Oakland is entering a critical moment in the efforts to resolve OUSD’s budget crisis, and we urge the Board and district leaders to exercise the leadership and discipline it will take to right the ship and truly address the roots of the current budget problems. The outcomes of the next couple weeks cannot be more instability and more mid-year cuts while tinkering around the edges of broken systems.
It goes without saying that cuts to schools sites should be avoided unless necessary to avoid state receivership. Already, school communities – particularly those serving working class neighborhoods with less access to private donations – are rationing copy paper, canceling field trips, and losing essential reading intervention specialists. Across Oakland, people are upset, and they have every right to be. Oakland’s students deserve a functional system that sends resources to school sites (which must be supported by an efficient, accountable central office) and invests in the best programs to serve them. Oakland’s educators deserve a system that provides the stability they need to do their critically important work.
We must hold board and district leaders accountable for decisive actions this month. If OUSD loses local control for a second time in 15 years, Oaklanders should expect the state to be very aggressive in cutting spending. For example, state receivership likely means school closiures, and soon, with little time for community discussion. OUSD has more schools per student than comparable districts and a recent analysis identified this as a major problem. To have the same ratio of students per school as San Francisco, Oakland would have to close 18 schools; to have the same ratio as comparable California school districts, Oakland would have to close 30 schools (Education Resource Strategies).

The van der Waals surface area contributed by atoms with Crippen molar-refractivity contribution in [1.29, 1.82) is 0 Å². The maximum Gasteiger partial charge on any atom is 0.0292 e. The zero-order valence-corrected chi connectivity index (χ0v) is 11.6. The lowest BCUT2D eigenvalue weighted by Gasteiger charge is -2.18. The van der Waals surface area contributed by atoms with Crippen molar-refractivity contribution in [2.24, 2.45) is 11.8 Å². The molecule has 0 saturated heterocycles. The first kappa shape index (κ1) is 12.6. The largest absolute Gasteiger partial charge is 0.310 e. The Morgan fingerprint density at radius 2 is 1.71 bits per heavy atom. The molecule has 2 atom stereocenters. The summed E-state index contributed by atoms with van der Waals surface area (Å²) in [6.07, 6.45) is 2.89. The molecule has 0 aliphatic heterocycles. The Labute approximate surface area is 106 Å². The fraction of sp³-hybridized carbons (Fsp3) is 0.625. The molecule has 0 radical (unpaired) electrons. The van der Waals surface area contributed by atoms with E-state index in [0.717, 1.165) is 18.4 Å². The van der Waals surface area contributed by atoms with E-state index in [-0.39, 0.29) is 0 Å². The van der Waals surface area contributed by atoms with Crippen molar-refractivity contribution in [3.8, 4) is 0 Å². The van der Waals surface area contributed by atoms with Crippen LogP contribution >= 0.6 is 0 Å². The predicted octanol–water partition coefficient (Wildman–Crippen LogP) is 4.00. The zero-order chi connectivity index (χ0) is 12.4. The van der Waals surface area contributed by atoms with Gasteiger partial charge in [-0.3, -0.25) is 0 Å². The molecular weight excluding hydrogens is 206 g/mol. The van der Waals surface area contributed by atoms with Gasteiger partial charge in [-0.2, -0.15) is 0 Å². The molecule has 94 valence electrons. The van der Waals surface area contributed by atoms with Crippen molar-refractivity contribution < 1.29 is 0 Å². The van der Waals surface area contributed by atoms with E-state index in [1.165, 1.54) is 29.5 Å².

OUSD has no savings account. OUSD began this 2017-18 year with no savings (unable to meet the state minimum) and a significantly depleted self-insurance fund.
State and county authorities are watching the board and OUSD staff’s leadership and decision-making right now. Any overspending could trigger authorities to call for state receivership.
State of California: On September 13, Chris Learned, the State Trustee, testified to the OUSD school board about the possibility of state receivership, stating that, “If you can’t pay your bills that would tell me that you need to borrow money, in this case, with Oakland, it would happen before that. [If your multi-year forecasts show negative balances] that might be a time that I suggest to the state . . .[that it’s] time to come back into Oakland.” If it appears that OUSD won’t be able to pay its bills this year, the State Trustee might recommend action by the state to take control of OUSD.
Alameda County: The County Department of Education, which oversees the OUSD budget, said in a November 8 letter, “As communicated in September, we also reiterate our serious concerns regarding the results of the recent fiscal health risk analysis as conducted by [FCMAT]. While the District has met the minimum conditions for approval for the 2017-18 Adopted Budget, we concur with FCMAT that “the District should take immediate action to avoid further erosions of the District’s reserve levels and possible fiscal emergency.”
Fiscal Compliance Management Assistance Team: FCMAT, a state agency brought in by the school board to analyze the district budget, said in their August 15 report, “The district should take immediate action to avoid further erosion of the district’s reserve levels and possible fiscal emergency.” and “There are signs of fiscal distress for Oakland Unified School District. Of particular concern is deficit spending, substantial reductions in fund balance, inadequate reserve levels, approval of bargaining agreement beyond cost-of-living adjustments, large increases in contributions to restricted programs especially in special education, lack of oversight for position control that allows positions to be added before verification of funding and board approval, breakdown in leadership with excessive turnover, and the inability of the governing board to hold accountable administrators that have been allowed to overspend budgets and override board policy.”